Doctor invents syringe that can’t be reused


[image credit: News 18]

Blood-borne illnesses are commonly spread through shared and reused syringes

A World Health Organisation report says more than 20 million people are infected with HIV and hepatitis every year and 1.3 million of them die.
The infection is spreading because around 600 crore used syringes come back in the market without being sterilised.
Over a million blood infections occur annually in India leading to HIV and hepatitis, and around 300,000 of the infected people die.

Solution: Inventor develops a single-use syringe

A doctor in Kerala has developed a cheap, effective and eco-friendly medical syringe that can never be reused.

"The Peanut Safe Syringe becomes absolutely redundant after its first use. Neither the syringe nor the needle can ever be reused. Scavengers will never be able to collect, repack and sell it in the market," said Baby Manoj, a radiologist from Kozhikode, who invented the syringe.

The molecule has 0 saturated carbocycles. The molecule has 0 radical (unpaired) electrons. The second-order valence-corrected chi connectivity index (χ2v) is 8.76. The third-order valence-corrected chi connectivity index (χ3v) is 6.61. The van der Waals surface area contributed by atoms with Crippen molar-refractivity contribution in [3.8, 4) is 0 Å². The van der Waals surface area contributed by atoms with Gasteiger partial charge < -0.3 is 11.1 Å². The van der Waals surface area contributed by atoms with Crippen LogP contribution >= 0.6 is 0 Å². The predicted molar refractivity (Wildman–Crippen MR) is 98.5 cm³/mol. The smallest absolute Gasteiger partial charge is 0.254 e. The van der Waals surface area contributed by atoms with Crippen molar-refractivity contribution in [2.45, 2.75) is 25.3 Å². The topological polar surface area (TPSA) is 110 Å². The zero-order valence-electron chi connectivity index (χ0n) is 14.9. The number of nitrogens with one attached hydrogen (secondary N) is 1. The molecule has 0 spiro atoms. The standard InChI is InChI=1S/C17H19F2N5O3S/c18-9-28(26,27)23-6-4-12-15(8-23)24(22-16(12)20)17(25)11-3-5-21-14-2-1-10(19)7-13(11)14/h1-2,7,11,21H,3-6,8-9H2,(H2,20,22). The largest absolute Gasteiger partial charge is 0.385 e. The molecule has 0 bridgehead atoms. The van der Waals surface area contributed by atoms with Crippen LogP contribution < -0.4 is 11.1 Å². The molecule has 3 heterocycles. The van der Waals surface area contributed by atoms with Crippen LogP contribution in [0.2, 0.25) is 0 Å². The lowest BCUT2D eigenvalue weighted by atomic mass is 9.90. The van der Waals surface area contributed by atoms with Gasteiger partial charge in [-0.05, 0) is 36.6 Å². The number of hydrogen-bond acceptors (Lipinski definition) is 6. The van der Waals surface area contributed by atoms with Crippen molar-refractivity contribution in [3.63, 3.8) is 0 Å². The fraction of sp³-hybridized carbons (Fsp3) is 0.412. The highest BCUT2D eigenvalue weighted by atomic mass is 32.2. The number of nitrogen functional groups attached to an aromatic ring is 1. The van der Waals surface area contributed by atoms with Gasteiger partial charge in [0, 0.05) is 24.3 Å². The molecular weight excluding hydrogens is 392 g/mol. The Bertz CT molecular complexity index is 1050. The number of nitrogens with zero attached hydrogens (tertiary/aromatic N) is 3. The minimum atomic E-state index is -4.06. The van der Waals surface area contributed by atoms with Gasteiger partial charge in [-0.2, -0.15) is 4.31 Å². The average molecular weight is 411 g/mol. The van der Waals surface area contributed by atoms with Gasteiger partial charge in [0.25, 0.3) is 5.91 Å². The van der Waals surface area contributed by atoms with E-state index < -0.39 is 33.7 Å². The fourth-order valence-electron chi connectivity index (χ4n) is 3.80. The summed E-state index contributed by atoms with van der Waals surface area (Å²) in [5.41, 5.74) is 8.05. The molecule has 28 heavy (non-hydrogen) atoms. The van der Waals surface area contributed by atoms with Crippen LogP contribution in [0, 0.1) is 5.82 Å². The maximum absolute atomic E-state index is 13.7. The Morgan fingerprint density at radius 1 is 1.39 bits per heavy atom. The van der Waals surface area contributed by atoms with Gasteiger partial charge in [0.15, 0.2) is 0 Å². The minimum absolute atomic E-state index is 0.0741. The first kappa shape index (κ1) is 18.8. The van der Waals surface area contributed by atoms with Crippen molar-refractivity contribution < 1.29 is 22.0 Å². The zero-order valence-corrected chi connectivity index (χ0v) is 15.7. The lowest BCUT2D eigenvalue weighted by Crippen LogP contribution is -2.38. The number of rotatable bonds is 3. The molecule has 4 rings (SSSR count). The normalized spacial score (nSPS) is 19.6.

The syringe can be used for injection as well as blood aspiration in a single sitting. In other syringe models, separate devices are needed for each procedure.

For his product, Manoj last week received Best Invention Awards for 2011 from the National Research Development Corporation, an undertaking of the science and technology ministry, and World Intellectual Property Organisation at a function in New Delhi.

Read More

Category: Healthcare


Leave a Reply

Your email address will not be published. Required fields are marked *

Article by: Dave

Dave Cannon is a Seattle-based entrepreneur and consultant to nonprofits and small businesses. He loves Thai food and takes terrible photographs. You can follow him on Linkedin.
Read our latest compilation:

BluePrint: building a better food bank